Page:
The World Economic Forum, in partnership with the Carnegie Endowment for International Peace, has released an insightful report outlining a proposed international strategy to better protect the world's financial system against cyber threats.
The report seeks to highlight the fragmentation between the financial, national security and diplomatic spheres, as well as the kaleidoscope of public agencies and disconnected industry-led initiatives which facilitate vulnerabilities threat actors can readily exploit.
Most interesting to me, in light of my Fintech experience in our Tanzania and London offices, is the effect the growth of digital financial services (to provide banking facilities to the previously unbanked) will have on the cyber risk to the financial sector. Coupled with the use of blockchain to provide legal identities to the one billion people currently without such by 2030, the advances in financial and legal identity inclusion have in turn provided a "target-rich environment for malicious hackers", whilst presenting additional money laundering risks.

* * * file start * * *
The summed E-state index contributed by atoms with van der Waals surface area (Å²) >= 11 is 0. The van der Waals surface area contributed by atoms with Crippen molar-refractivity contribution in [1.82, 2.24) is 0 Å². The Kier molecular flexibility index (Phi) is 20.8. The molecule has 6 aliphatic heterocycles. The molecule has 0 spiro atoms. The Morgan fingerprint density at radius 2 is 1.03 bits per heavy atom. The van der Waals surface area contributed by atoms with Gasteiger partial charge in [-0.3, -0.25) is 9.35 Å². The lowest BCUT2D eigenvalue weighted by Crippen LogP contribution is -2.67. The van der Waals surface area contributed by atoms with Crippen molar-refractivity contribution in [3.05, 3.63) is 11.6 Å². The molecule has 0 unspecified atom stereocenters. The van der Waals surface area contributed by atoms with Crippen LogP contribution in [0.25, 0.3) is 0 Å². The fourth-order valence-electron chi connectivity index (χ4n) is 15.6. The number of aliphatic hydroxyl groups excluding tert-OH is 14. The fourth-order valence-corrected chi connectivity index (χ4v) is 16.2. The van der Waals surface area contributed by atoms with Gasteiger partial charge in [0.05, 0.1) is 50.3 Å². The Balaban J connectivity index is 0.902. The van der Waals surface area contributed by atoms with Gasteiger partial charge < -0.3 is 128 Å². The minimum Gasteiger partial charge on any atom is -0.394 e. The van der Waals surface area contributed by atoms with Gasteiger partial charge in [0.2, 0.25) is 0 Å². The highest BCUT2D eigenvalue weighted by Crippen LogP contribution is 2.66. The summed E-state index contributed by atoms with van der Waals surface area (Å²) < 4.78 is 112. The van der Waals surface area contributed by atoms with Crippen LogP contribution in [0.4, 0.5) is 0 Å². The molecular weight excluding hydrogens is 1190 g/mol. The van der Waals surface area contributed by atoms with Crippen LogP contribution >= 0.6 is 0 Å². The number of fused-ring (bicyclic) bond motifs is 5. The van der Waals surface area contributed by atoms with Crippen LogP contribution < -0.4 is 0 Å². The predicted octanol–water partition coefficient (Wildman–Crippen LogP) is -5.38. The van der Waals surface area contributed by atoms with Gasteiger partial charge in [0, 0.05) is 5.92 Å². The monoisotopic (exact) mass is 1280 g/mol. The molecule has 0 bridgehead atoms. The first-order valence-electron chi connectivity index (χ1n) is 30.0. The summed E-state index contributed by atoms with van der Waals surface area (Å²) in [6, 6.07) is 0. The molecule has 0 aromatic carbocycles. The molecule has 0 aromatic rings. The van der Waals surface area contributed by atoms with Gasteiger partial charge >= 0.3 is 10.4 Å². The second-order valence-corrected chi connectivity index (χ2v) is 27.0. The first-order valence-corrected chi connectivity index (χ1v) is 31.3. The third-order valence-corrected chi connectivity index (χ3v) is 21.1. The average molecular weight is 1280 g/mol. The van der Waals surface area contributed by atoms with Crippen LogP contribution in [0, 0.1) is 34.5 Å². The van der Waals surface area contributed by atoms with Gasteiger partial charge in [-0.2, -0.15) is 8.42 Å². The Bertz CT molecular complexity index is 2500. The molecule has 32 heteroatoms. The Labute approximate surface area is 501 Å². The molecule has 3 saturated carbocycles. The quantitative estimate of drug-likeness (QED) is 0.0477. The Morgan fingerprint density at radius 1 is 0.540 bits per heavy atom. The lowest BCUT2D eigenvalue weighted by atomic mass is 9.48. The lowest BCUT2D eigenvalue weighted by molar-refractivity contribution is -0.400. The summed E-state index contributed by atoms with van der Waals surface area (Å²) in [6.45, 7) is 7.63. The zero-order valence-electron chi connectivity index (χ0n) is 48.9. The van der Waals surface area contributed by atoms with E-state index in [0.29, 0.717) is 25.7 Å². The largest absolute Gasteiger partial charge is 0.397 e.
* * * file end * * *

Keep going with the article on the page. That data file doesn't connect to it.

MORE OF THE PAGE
Better protecting the global financial system requires international collaboration and both creative and strategic thinking around how we protect digitised financial services and legal identity blockchains from cyber threats to avoid a cyber pandemic, and regulate these risks from a GDPR perspective.
The Bank of England’s CBEST intelligence-led testing framework and the European Union’s Threat Intelligence-based Ethical Red Teaming (TIBER-EU) framework are two examples showing that cyber risk can be identified and mitigated when the public and private sectors work together for mutual protection.